Genetics Option 3: Darwin's Perspective According to Term Paper

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Genetics

Option 3: Darwin's Perspective

According to Darwin, the survival of a species is determined by the degree of strength of its members. Thus, the "fittest" in terms of physical prowess as well as to a degree mental capacity survives. Human beings have long used their mental capacity to overcome the challenges of the physical environment. The very first discoveries of tools, fire and the wheel have set the species apart from the rest of life on earth. Human beings use their mental capacity to create tools in order to ensure and facilitate their survival in the face of challenges such as weather, predators and illness. From the Darwinian viewpoint, genetic engineering is simply the next step in the evolution of the human capacity to ensure the survival of their species. Some of the unforeseen results of technological advancement have admittedly been devastating, but another uniquely human capacity is accountability. If a balance is achieved between scientific advance and responsibility, human beings have the capacity to enhance their own survival for millennia to come.

Ehrenreich focuses on cloning in order to debate in favor of genetic engineering. Indeed, cloning can mean the elimination of debilitating diseases as well as devastating disabilities, including Down's Syndrome and even AIDS (Chartrand). Cloning technology also has interesting implications for transplant technology (Kolata). Kolata for example proposes that solid organs could be grown from a sample cell, or animals could be used to host human organs. Cloning could also be used to benefit the environment, in terms of cloning animals on the brink of extinction. These would then be preserved for future generations. In terms of food, hunger could be eradicated by cloning the most nutritious foods. Ehrenreich therefore sharply and at times sarcastically criticizes the opponents of cloning technology.

Science and knowledge, especially the newest of technologies, have met with resistance since new discoveries were first made. Technology that is taken for granted today for example was criticized as unethical and even unholy at its inception.
There always appears to be an ethical or moral element to such criticism. Certain books for example are criticized even today in some religious circles. Some refuse medical assistance on religious grounds, even if such refusal means the death of a child. Of course the morality of such decisions are questionable to general society. The same judgment is then questionable in terms of the newest genetic technology, including cloning. Yet such judgment is the product of the same mental capacity that brought about the controversial technology in the first place.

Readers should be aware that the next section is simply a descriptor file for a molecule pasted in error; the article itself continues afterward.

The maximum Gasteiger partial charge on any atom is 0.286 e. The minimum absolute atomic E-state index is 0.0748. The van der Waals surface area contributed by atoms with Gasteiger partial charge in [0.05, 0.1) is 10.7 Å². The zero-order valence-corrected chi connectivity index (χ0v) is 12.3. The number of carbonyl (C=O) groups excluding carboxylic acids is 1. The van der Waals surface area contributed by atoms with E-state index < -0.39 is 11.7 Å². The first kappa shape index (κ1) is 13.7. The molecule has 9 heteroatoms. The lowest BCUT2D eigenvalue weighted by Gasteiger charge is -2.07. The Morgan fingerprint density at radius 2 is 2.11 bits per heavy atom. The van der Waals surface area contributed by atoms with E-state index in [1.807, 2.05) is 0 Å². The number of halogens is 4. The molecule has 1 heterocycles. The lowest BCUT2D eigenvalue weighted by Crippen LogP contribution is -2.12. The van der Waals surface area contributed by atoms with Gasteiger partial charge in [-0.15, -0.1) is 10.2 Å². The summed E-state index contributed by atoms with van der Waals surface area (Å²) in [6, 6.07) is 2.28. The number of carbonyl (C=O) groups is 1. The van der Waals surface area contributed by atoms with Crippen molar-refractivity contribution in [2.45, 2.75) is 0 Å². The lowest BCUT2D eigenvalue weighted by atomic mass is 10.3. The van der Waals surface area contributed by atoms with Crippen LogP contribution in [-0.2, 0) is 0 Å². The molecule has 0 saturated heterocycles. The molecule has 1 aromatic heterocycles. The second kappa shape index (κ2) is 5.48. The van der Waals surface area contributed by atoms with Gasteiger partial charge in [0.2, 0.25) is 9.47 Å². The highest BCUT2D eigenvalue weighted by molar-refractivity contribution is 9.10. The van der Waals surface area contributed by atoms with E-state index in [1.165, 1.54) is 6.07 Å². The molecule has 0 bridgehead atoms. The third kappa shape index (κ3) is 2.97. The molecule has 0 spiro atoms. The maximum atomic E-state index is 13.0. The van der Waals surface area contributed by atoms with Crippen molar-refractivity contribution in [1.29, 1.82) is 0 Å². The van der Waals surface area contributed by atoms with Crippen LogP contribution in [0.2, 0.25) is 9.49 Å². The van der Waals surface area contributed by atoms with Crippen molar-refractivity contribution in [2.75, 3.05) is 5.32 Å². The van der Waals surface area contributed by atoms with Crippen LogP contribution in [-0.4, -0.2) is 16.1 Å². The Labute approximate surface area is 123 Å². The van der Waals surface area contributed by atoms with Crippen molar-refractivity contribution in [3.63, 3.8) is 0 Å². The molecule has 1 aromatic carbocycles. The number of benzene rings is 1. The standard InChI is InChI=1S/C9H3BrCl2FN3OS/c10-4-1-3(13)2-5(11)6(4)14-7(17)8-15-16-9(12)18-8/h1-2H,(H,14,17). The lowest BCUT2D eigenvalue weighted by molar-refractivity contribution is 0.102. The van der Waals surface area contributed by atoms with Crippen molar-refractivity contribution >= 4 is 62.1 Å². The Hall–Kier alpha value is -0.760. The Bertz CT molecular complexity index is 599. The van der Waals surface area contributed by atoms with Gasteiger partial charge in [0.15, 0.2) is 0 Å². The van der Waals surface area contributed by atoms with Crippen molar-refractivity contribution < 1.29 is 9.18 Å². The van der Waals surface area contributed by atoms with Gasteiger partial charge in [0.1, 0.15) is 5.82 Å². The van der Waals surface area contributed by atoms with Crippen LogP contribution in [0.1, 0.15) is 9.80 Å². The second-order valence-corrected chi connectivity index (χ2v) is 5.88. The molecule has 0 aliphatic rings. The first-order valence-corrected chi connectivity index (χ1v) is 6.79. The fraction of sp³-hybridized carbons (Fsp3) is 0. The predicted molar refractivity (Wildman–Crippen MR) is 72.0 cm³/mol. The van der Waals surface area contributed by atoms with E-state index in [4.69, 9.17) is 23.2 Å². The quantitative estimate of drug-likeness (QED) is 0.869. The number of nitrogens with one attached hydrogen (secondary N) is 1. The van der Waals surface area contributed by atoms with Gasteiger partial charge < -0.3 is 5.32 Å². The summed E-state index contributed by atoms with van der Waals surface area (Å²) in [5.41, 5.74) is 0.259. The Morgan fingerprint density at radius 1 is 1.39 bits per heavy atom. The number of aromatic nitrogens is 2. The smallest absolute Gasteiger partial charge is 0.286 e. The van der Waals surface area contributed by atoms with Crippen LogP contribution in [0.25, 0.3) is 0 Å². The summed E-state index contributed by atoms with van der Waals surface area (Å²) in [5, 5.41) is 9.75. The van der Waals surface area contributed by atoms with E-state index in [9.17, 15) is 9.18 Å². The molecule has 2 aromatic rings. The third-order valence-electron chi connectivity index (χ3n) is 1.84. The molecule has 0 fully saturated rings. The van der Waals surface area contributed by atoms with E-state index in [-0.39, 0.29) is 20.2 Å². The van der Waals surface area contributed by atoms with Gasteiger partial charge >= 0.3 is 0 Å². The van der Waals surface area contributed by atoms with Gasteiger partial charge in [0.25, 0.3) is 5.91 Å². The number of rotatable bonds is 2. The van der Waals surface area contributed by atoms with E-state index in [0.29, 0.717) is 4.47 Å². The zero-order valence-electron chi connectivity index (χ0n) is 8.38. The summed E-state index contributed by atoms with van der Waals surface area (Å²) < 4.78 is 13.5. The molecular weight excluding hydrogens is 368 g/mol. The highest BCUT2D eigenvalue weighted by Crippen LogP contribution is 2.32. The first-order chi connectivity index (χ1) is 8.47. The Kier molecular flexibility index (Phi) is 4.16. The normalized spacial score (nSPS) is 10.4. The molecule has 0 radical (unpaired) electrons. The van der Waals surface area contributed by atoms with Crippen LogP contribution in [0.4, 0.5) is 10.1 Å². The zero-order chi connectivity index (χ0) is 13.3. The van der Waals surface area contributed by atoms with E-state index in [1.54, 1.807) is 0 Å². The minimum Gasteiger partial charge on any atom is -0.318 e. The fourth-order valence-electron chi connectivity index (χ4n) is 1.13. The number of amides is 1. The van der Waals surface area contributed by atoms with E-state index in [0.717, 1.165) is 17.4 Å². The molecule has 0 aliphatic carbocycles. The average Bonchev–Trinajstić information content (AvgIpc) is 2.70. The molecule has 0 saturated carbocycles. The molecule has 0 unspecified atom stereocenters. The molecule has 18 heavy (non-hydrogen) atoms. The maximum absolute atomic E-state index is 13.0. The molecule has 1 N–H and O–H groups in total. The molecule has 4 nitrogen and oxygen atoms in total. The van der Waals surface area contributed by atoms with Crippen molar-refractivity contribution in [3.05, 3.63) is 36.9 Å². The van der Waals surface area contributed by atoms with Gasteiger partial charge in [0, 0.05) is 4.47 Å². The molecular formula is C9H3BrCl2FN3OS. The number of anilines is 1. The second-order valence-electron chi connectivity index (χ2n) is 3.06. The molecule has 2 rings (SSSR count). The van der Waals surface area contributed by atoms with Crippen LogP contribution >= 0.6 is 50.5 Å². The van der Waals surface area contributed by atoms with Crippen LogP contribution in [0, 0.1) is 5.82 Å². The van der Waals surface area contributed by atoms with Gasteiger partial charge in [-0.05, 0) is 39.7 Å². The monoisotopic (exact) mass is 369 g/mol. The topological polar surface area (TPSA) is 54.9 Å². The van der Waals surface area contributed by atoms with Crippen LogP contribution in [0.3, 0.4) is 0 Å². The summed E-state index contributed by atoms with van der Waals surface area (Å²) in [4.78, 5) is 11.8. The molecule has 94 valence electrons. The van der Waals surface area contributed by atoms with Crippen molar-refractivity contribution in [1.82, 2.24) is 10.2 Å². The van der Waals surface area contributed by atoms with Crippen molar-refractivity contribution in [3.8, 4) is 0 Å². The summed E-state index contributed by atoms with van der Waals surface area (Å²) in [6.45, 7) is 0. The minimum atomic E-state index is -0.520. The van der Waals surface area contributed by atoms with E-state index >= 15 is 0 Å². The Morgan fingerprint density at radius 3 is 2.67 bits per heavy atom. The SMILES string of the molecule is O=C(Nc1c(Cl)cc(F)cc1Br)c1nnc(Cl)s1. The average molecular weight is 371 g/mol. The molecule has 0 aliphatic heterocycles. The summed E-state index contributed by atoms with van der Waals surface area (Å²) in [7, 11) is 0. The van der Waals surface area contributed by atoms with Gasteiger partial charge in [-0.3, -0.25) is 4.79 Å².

Ehrenreich's main reason for criticizing the ethical concerns regarding cloning is the fact that it smacks of hypocrisy, and the fact that such reserves hail from the dark ages. Ehrenreich instead suggests that mass consumerism cannot help but benefit from this technology, and indeed, some genetic sciences such as in-vitro fertilization already benefits certain human beings. A case in point is the test-tube child, Adam, who was conceived and born to save the life of his sister (Weiss). Adam's sister was born with a bone marrow deficiency that would have been fatal but for her brother's unknowing intervention. Such technology is obviously to the benefit of humankind. In this way suffering is relieved. Human beings, by nature badly adapted to the environment, thus further use science in order to ensure their chances of survival.

Another concern raise in terms of human suffering is the adoption question (Saltus). The concern here is that some have requested genetic testing on potential adoptees to determine the likelihood of potential debilitating defects. The concern here is for basic human rights such as the privacy of the adoptee, as well as for the child's right to a fair chance of adoption. If cloning were to become an accepted "industry" as it were, unwanted children would be an even greater problem. I would however respond to this objection with the suggestion that genetics could also be used to….....

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